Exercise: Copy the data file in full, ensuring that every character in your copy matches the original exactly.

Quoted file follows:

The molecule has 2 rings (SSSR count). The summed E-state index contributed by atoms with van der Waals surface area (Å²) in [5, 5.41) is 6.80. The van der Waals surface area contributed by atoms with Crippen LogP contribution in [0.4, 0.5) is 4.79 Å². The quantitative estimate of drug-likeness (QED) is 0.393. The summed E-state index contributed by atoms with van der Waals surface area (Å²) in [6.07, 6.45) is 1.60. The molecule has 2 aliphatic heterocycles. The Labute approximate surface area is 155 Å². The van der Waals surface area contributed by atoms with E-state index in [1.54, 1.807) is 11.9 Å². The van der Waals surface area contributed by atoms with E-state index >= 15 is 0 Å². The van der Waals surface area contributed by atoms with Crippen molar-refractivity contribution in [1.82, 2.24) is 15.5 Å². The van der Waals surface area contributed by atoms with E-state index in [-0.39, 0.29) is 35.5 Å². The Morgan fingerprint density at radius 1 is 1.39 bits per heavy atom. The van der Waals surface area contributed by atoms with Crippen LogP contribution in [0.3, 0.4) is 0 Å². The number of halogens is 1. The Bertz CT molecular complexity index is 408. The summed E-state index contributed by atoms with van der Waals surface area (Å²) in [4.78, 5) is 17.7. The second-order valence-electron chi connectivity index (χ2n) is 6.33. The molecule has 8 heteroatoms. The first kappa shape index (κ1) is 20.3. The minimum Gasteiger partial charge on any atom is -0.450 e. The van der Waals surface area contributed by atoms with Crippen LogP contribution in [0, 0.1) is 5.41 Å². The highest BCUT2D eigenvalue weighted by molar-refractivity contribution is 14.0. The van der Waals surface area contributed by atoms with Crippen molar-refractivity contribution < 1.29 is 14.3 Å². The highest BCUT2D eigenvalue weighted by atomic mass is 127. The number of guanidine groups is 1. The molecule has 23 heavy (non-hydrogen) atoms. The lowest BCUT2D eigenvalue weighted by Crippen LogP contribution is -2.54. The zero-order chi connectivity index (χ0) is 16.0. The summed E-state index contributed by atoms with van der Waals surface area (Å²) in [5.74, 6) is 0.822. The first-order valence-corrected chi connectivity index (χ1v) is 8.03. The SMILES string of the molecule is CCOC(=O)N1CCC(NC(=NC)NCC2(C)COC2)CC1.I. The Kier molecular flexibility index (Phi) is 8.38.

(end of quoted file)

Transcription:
The molecule has 2 rings (SSSR count). The summed E-state index contributed by atoms with van der Waals surface area (Å²) in [5, 5.41) is 6.80. The van der Waals surface area contributed by atoms with Crippen LogP contribution in [0.4, 0.5) is 4.79 Å². The quantitative estimate of drug-likeness (QED) is 0.393. The summed E-state index contributed by atoms with van der Waals surface area (Å²) in [6.07, 6.45) is 1.60. The molecule has 2 aliphatic heterocycles. The Labute approximate surface area is 155 Å². The van der Waals surface area contributed by atoms with E-state index in [1.54, 1.807) is 11.9 Å². The van der Waals surface area contributed by atoms with E-state index >= 15 is 0 Å². The van der Waals surface area contributed by atoms with Crippen molar-refractivity contribution in [1.82, 2.24) is 15.5 Å². The van der Waals surface area contributed by atoms with E-state index in [-0.39, 0.29) is 35.5 Å². The Morgan fingerprint density at radius 1 is 1.39 bits per heavy atom. The van der Waals surface area contributed by atoms with Crippen LogP contribution in [0.3, 0.4) is 0 Å². The number of halogens is 1. The Bertz CT molecular complexity index is 408. The summed E-state index contributed by atoms with van der Waals surface area (Å²) in [4.78, 5) is 17.7. The second-order valence-electron chi connectivity index (χ2n) is 6.33. The molecule has 8 heteroatoms. The first kappa shape index (κ1) is 20.3. The minimum Gasteiger partial charge on any atom is -0.450 e. The van der Waals surface area contributed by atoms with Crippen LogP contribution in [0, 0.1) is 5.41 Å². The highest BCUT2D eigenvalue weighted by molar-refractivity contribution is 14.0. The van der Waals surface area contributed by atoms with Crippen molar-refractivity contribution < 1.29 is 14.3 Å². The highest BCUT2D eigenvalue weighted by atomic mass is 127. The number of guanidine groups is 1. The molecule has 23 heavy (non-hydrogen) atoms. The lowest BCUT2D eigenvalue weighted by Crippen LogP contribution is -2.54. The zero-order chi connectivity index (χ0) is 16.0. The summed E-state index contributed by atoms with van der Waals surface area (Å²) in [5.74, 6) is 0.822. The first-order valence-corrected chi connectivity index (χ1v) is 8.03. The SMILES string of the molecule is CCOC(=O)N1CCC(NC(=NC)NCC2(C)COC2)CC1.I. The Kier molecular flexibility index (Phi) is 8.38.